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Five Automotive Predictions for the New Decade

What worked in the past is going to be challenged in the future—if not outright eliminated by technological changes
#Waymo #Tesla #Ford

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Today, technology disruption of the automotive industry is no longer a theory, but a reality. As new companies break into the market and make an impact in the automotive landscape, existing organizations are being forced to make dramatic “big bets” on a highly uncertain future. Here are a few key predictions that organizations should consider. 


There are three distinct emerging automaker models.

Electric, autonomous, and connected vehicles with ride-sharing capabilities have the potential to change the driving environment by decreasing private vehicle ownership in metropolitan centers. The extent to which these “robo-taxis” could impact the industry is exactly why organizations like Waymo and Uber are engaged. This will drive OEMs to decide how they see their organizations participating in this industry revolution.  Expect to see the following three business models evolve:

  • Vehicle and Fleet Operator: OEMs will generate revenue by making, owning, and operating vehicle fleets.  This is a scalable version of classic car-sharing which generates frequent customer interaction and therefore valuable data insights.  Tesla is moving toward this model with the announced Tesla Network.
  • The “Boeing” Model: Building, selling, and servicing a new generation of vehicles and delivering to fleet providers the same way Boeing supplies passenger planes for airlines.  
  • Premium Car Builder: Catering to the suburban market of customers who still want to own a car.  This pure-play model will likely require the capability to establish a premium or luxury brand, and to manufacture, market, and sell cars of the highest quality.

The ripple effect of OEM restructuring will affect the workforce.

In 2019 automotive OEMs announced more than 65,000 layoffs, citing not only a vehicle sales slowdown in Europe, but also the growing popularity of vehicle electrification.  OEMs have stopped the development of traditional internal combustion engines, and electric vehicles have fewer moving parts and are less complex to design and manufacture.

Despite the simplification of manufacturing, electrification requires a shift in engineers’ skill sets. As the technology evolves, chemical, electrical, and software engineering for batteries, propulsion, and other electronic systems are increasingly needed. Companies such as GM, Daimler, Audi, and Ford have started to address this dramatic shift, resulting in layoffs and a dramatic shift in organizational priorities.

Private equity firms will increasingly dominate automotive mid-market merger and acquisition activity.

As technological advancement creates new products and business model opportunities for larger suppliers, mid-size and smaller suppliers will be continually disadvantaged. These companies lack the resources required to make the necessary strategic shifts to remain competitive.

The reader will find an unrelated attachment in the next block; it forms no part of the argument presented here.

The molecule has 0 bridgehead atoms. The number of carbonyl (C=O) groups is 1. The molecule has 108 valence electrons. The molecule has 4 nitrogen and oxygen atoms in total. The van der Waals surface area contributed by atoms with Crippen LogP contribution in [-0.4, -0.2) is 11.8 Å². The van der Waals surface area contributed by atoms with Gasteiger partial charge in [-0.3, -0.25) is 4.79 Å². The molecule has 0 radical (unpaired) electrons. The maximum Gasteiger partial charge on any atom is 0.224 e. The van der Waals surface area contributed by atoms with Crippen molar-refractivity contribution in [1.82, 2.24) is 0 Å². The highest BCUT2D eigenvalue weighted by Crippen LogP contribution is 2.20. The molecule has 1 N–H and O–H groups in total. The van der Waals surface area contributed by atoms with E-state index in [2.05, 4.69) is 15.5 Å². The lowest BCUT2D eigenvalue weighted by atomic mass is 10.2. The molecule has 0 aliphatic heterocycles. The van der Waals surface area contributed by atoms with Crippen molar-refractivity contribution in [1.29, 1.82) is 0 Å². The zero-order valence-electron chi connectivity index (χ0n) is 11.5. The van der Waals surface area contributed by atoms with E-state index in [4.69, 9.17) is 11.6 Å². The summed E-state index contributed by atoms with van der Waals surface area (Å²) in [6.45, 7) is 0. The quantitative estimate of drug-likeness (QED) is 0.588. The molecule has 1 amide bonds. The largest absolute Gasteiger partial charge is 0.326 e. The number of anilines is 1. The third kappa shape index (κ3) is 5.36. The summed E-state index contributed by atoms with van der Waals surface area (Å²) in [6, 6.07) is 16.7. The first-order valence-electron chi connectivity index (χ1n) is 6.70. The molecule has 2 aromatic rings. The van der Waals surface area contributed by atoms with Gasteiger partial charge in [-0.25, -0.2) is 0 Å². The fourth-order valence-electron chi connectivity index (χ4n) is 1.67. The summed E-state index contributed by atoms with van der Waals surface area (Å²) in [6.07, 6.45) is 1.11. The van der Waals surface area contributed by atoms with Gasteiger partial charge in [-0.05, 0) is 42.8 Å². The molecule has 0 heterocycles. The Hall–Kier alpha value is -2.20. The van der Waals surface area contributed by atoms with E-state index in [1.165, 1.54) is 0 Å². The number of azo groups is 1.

Many suppliers faced with this reality will opt to exit the industry instead of taking on the risk. In this environment, the investors who’ll take on these challenges won’t be strategic investors, but financial investors like private equity firms.  

Suppliers should plan on “mild” disruptions.

Electrified, autonomous robo-taxis will not dominate the market by the end of the decade; globally, most vehicles sold will still be private vehicles, despite the fact that we do forecast 1 out of 4 vehicles sold globally by the end of the decade to be fully electric.

This is why suppliers should plan for mild disruption over the course of the decade.  Most consumers’ first electrified vehicle will be a mild hybrid.  This segment is forecasted to grow globally to represent 30 to 35% of all vehicle sales. Suppliers must acknowledge that these mild segments will pay the bills for the next decade.

Automotive surveillance data will become incredibly valuable.

With the evolution of autonomous and connected systems, we also have the addition of in-cabin monitoring to improve safety.  Today, a camera is critical to ensuring safety with autonomous systems like GM’s Super Cruise.   

These monitoring systems also provide valuable, salable data to third parties.  This will not be limited to driver data, but includes the 6+ camera systems on the outside of the vehicle, which can be used to identify parking violations, speeding, and other traffic violations. 

Data has the potential to be the most disruptive addition to the industry as companies are flooded with information driven by the proliferation of smart, connected autos: a connected, autonomous vehicle could soon generate 25 GB of data each hour.  Car manufacturers will soon own a wealth of data from millions of vehicles, and it won’t be long until they begin selling it to increase profit margins.

The fact that technology is rapidly disrupting the automotive industry is a foregone conclusion. What is critical at this point, at the beginning of a new decade, is that OEMs recognize the biggest trends and make plans to capitalize on them. Regardless of organizational size or market share, there are ways for OEMs to appropriately respond to the incoming changesbut only if they act strategically and quickly.

 

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